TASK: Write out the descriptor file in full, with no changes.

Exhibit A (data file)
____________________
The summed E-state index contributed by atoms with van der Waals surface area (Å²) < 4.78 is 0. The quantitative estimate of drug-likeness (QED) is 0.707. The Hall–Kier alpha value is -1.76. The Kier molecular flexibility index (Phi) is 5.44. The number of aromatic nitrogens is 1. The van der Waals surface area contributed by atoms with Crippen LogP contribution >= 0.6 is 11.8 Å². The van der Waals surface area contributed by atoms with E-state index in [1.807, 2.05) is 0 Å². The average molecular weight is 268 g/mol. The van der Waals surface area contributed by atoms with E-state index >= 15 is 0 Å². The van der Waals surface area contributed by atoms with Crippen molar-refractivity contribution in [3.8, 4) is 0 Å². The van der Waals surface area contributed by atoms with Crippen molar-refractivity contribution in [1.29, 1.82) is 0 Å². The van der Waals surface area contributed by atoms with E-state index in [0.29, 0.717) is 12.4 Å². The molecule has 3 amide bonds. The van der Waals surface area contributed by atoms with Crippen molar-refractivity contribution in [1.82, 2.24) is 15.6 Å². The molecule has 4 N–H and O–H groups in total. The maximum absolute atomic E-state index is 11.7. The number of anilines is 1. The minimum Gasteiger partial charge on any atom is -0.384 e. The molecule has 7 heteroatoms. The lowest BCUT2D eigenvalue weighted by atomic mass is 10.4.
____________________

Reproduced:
The summed E-state index contributed by atoms with van der Waals surface area (Å²) < 4.78 is 0. The quantitative estimate of drug-likeness (QED) is 0.707. The Hall–Kier alpha value is -1.76. The Kier molecular flexibility index (Phi) is 5.44. The number of aromatic nitrogens is 1. The van der Waals surface area contributed by atoms with Crippen LogP contribution >= 0.6 is 11.8 Å². The van der Waals surface area contributed by atoms with E-state index in [1.807, 2.05) is 0 Å². The average molecular weight is 268 g/mol. The van der Waals surface area contributed by atoms with E-state index >= 15 is 0 Å². The van der Waals surface area contributed by atoms with Crippen molar-refractivity contribution in [3.8, 4) is 0 Å². The van der Waals surface area contributed by atoms with Crippen molar-refractivity contribution in [1.29, 1.82) is 0 Å². The van der Waals surface area contributed by atoms with E-state index in [0.29, 0.717) is 12.4 Å². The molecule has 3 amide bonds. The van der Waals surface area contributed by atoms with Crippen molar-refractivity contribution in [1.82, 2.24) is 15.6 Å². The molecule has 4 N–H and O–H groups in total. The maximum absolute atomic E-state index is 11.7. The number of anilines is 1. The minimum Gasteiger partial charge on any atom is -0.384 e. The molecule has 7 heteroatoms. The lowest BCUT2D eigenvalue weighted by atomic mass is 10.4.